What a day! I couldn’t find the location until I walked through the park twice. Here are my cool photos.
Kanye West is music’s John the Baptist. He is the worst single voice in the wilderness. He proclaims the truth on the biggest stages on Earth.
I felt bad for Beck. It was not his fault that he had to be nominated alongside Beyoncé. By some arbitrary farcical rule, there must be at least five nominees in every category. This can be confusing to the average voter. Thank you, Kanye for pointing out the obvious.no one dares dethrone the queen. I can forgive Beck to a point, but the audacity to actually walk off the stage and not bequeath the award to Beyoncé is sacrilegious.
“Beck needs to respect artistry and he should’ve given his award to Beyoncé,” declares Kanye. Let’s consider this for a moment. Beck knows he’s a fraud, but rather than worship the Queen, who gave him inspiration and the gift of music, he instead accepts a hollow honor.
“I just know that the Grammys, if they want real artists to keep coming back, they need to stop playing with us” spoken from the wise Kanye. The Grammy Awards telecast is an antiquated concept. Why can’t we take one night every year and celebrate the perfection that is Beyoncé. Artist from all genres and from around the world come together and worship at the feet of Beyoncé. They converge in gratitude for allowing “those people” to make music. That’s why we love her.
“Because when you keep on diminishing art and not respecting the craft and smacking people in their face after they deliver monumental feats of music, you’re disrespectful to inspiration,” exclaims an embittered West. Truer words have never been spoken. Can you image complaining to God that you don’t like a blue sky or green grass? Why bring Beyoncé to an awards show and not lavish her with rightful praise. It’s clear that the Grammys and awards shows like it, are not only out of touch with the public, who buys Beyoncé music but out of touch with divinity too.
In case we’re not close friends, long story short, I’m a conservative Christian and at times I like politics and I wish my fellow believers would take a hard look at our stance toward the LGBT community.
So, if God ever had a sense of humor and made me run for office, here’s how I would answer (or not answer) the gay marriage questions.
Reporter: Senator Ng? What is your stance of gay marriage?
Me: Great question. Member of the liberal media elite, seeking to trap me into saying something “politically incorrect.”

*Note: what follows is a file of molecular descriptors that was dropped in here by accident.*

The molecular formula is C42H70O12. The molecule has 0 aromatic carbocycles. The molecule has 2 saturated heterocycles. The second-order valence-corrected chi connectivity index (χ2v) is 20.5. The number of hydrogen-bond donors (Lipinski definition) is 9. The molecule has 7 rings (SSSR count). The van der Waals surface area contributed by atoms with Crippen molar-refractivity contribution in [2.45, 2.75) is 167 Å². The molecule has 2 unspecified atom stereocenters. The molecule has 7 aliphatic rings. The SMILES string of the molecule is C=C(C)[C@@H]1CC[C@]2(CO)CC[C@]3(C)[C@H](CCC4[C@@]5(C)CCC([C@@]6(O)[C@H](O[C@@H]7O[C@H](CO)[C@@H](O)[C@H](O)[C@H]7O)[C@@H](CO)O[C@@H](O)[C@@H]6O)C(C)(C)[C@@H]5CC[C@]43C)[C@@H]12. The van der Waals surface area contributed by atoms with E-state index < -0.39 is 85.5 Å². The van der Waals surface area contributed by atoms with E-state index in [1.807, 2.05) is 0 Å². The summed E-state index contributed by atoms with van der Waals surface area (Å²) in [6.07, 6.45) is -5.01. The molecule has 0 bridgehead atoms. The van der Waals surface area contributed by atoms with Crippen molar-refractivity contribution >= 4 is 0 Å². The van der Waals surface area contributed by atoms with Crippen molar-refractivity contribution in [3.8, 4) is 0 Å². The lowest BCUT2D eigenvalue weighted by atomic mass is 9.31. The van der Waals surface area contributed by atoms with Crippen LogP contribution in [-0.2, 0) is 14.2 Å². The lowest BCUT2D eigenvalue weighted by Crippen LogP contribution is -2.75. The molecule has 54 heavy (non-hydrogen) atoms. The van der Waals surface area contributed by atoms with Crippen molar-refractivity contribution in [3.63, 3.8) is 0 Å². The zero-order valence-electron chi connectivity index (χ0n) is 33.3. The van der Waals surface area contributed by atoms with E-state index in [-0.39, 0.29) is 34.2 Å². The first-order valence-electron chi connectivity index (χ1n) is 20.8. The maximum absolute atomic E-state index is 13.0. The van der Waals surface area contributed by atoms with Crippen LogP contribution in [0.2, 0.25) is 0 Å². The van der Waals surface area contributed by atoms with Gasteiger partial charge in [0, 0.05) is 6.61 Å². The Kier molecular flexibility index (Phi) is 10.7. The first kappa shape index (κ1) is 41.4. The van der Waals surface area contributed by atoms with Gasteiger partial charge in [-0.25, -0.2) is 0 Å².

As you know, I am a born-again Christian and I hold the Bible, God’s Word sacred. I may go so far as to say, I try to pattern my life according to the teachings of Jesus Christ.
That said, I am called to “Love my neighbor as myself” (Matt 22:39). As I am concerned about children who are hungry, families that are struggling in these hard economic times, the last thing God would want me to waste engery on is preventing people from getting married.
Please let’s not buy into the Pat Robertson BS that predicts gays are the reason nations fall. You know better than that.
Since I was a child, I’ve always wanted to be a comedian. Now that I’m an adult only a handful of comedians that I call my inspirations. These comedians shaped how I personally approach comedy. Sadly, only one is alive today.
Steve Martin. On my list, Steve is the only one alive. I first saw him on the Muppet Show of all places. He was the scheduled guest, but the Muppet Show was dark that day. He did a few gags, including a hilarious piece with a balloon. Then I saw him on Saturday Night Live with the infamous King Tut song. Dr. Demento would play that song ad nauseam. My brother than introduced me to Let’s Get Small and A Wild and Crazy Guy.
Three Amigos was an exercise in silliness that I love still today. Planes, Trains and Automobiles featured the best and most clever use of the F-word in cinematic history. Parenthood and Father of the Bride is a where I learned that comedy must connect emotionally with an audience. Bowfinger is a classic comedy in its sheer cleverness. I love parody and Bowfinger lampoons Hollywood to perfection.
Steve showed me that that my style was the clever, dry comedy versus the over-the-top wackiness audiences react to quickly but grow tired even faster.
John Candy. I first saw John Candy on SCTV and fell in love with him in Splash and Stripes. It wasn’t until he teamed up with John Hughes in Uncle Buck and Planes, Trains and Automobiles that with great comedy must come great acting. Both movies and Only the Lonely forced John to be vulnerable as a comedian on screen. His heart was on the screen and it was big. Sadly, his career ended way too soon when he passed away due to a heart attack.
He also taught me that nice and funny are a powerful pair.
Phil Hartman. For many up-and-coming comedians, Saturday Night Live was the dream and when Phil Hartman joined the cast, I was at the age where being a cast member of SNL was a possible dream. Like Dan Ackroyd and Will Farrell, Phil Hartman was the quintessential utility player on the show. He could create amazing characters, speak in any accent and be the everyday man.